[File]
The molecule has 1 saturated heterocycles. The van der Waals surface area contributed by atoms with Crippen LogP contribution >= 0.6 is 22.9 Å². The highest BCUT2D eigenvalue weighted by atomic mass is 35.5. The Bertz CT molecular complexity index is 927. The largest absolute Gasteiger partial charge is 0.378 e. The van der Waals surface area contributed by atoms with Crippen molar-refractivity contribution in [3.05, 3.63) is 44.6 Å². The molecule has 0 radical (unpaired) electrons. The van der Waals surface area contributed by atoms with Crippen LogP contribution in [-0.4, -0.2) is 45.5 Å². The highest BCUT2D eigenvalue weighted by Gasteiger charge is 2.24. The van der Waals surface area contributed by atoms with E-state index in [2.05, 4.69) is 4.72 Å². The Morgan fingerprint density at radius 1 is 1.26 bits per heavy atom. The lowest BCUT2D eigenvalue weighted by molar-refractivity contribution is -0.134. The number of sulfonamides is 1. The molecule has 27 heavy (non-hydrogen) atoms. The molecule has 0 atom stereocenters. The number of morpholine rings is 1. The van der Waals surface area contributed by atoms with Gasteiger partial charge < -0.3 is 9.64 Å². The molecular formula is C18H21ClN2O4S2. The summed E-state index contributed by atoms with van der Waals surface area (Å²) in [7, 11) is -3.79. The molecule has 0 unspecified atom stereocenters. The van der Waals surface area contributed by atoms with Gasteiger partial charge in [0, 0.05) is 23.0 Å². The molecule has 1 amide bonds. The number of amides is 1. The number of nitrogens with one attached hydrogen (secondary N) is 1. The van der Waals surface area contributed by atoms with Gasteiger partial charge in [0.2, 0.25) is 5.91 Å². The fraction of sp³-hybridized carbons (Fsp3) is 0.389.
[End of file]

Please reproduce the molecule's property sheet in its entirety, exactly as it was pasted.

The molecule has 1 saturated heterocycles. The van der Waals surface area contributed by atoms with Crippen LogP contribution >= 0.6 is 22.9 Å². The highest BCUT2D eigenvalue weighted by atomic mass is 35.5. The Bertz CT molecular complexity index is 927. The largest absolute Gasteiger partial charge is 0.378 e. The van der Waals surface area contributed by atoms with Crippen molar-refractivity contribution in [3.05, 3.63) is 44.6 Å². The molecule has 0 radical (unpaired) electrons. The van der Waals surface area contributed by atoms with Crippen LogP contribution in [-0.4, -0.2) is 45.5 Å². The highest BCUT2D eigenvalue weighted by Gasteiger charge is 2.24. The van der Waals surface area contributed by atoms with E-state index in [2.05, 4.69) is 4.72 Å². The Morgan fingerprint density at radius 1 is 1.26 bits per heavy atom. The lowest BCUT2D eigenvalue weighted by molar-refractivity contribution is -0.134. The number of sulfonamides is 1. The molecule has 27 heavy (non-hydrogen) atoms. The molecule has 0 atom stereocenters. The number of morpholine rings is 1. The van der Waals surface area contributed by atoms with Gasteiger partial charge < -0.3 is 9.64 Å². The molecular formula is C18H21ClN2O4S2. The summed E-state index contributed by atoms with van der Waals surface area (Å²) in [7, 11) is -3.79. The molecule has 0 unspecified atom stereocenters. The van der Waals surface area contributed by atoms with Gasteiger partial charge in [0, 0.05) is 23.0 Å². The molecule has 1 amide bonds. The number of amides is 1. The number of nitrogens with one attached hydrogen (secondary N) is 1. The van der Waals surface area contributed by atoms with Gasteiger partial charge in [0.2, 0.25) is 5.91 Å². The fraction of sp³-hybridized carbons (Fsp3) is 0.389.